Have you ever studied how customers shop in your store? Observing your customers’ shopping habits may reveal some areas where you can maximize your profits with a few simple changes to your store’s operations.

Shoppers who anticipate long wait times buy less

Researchers at Duke University recently studied how waiting in line affected buying behavior by comparing line length with loyalty card data that tracks purchases over several months. They found that the perception of long wait times could be a deterrent even if wait times were not actually long. So a pooled longer line (say 9 people) being served by 3 employees was perceived as being a longer wait than having three single lines of three people, each served by a single employee. However, pooled lines may be more efficient, since multiple lines could result in an empty line if customers do not switch lines.

The study also found that customers who care more about low prices are less concerned about waiting in line, while those who are not as price-conscious care more about long wait times.

How can you use this to your advantage? When offering a promotion that appeals to price-sensitive customers, you could place these items where lines tend to be longer. More expensive items could be placed near a checkout area that typically has multiple, shorter lines.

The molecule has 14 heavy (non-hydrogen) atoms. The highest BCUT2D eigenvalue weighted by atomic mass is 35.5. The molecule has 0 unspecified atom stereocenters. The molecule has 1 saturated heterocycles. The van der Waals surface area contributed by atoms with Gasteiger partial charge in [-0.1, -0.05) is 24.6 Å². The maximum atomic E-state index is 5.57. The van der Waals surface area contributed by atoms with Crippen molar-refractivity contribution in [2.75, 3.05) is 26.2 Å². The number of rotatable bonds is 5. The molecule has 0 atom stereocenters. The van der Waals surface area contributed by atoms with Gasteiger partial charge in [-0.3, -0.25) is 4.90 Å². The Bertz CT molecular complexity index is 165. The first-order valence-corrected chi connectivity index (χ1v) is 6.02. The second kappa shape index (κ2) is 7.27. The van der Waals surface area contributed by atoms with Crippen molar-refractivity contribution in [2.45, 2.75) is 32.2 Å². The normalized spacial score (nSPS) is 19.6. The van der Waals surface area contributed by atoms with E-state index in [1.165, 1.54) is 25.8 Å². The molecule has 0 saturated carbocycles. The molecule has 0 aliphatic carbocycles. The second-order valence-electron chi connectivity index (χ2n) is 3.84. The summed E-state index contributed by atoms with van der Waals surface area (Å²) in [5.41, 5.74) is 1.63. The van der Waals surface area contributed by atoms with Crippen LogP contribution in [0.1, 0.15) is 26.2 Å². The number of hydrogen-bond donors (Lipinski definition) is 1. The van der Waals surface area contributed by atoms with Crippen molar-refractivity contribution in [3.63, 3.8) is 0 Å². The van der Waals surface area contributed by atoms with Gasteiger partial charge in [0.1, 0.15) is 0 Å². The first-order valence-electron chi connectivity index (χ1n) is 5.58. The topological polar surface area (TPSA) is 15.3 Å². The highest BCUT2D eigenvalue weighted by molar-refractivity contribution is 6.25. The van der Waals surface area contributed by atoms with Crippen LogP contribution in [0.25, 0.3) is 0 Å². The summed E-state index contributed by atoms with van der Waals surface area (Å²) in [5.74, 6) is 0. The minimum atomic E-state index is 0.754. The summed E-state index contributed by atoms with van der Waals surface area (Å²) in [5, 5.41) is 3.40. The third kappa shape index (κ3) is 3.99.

Of course, having a user-friendly, intuitive point-of-sale system also speeds up checkout times and improves customer relations. And a simple acknowledgement from an employee when the customer steps in line works wonders for keeping shoppers in line long enough to make a purchase.

Give customers a place to put impulse buys

Shoppers are often carrying phones, drinks, purses, coats, children, and more when they enter a store. Thinking she just wants one thing, a customer may not grab a cart at the front of the store. As she walks through the aisles looking for that single purchase, she sees several other items she needs, but doesn’t have a place to put them! That temptation to make an impulse buy is suppressed and you’ve lost a sale.

A simple solution is to place baskets at the ends of aisles and other various locations in your store. You can also train your employees to offer carts or baskets to customers who are juggling a number of items, or have them offer to take the items to the checkout line for them while they continue to shop.

Social analyst Paco Underhill, author of Why We Buy: The Science of Shopping, was asked to help a struggling business. When he suggested that employees hand out baskets to any customer carrying three or more items, sales rose instantly. Underhill explains, “because people tend to be gracious when someone tries to help, shoppers almost unanimously accepted the baskets.”

Keep an eye on how customers enter your store, and how they shop. Try to spot the little inconveniences and problems, and offer solutions. Customers will sense that they matter and will reward you with increased loyalty and business.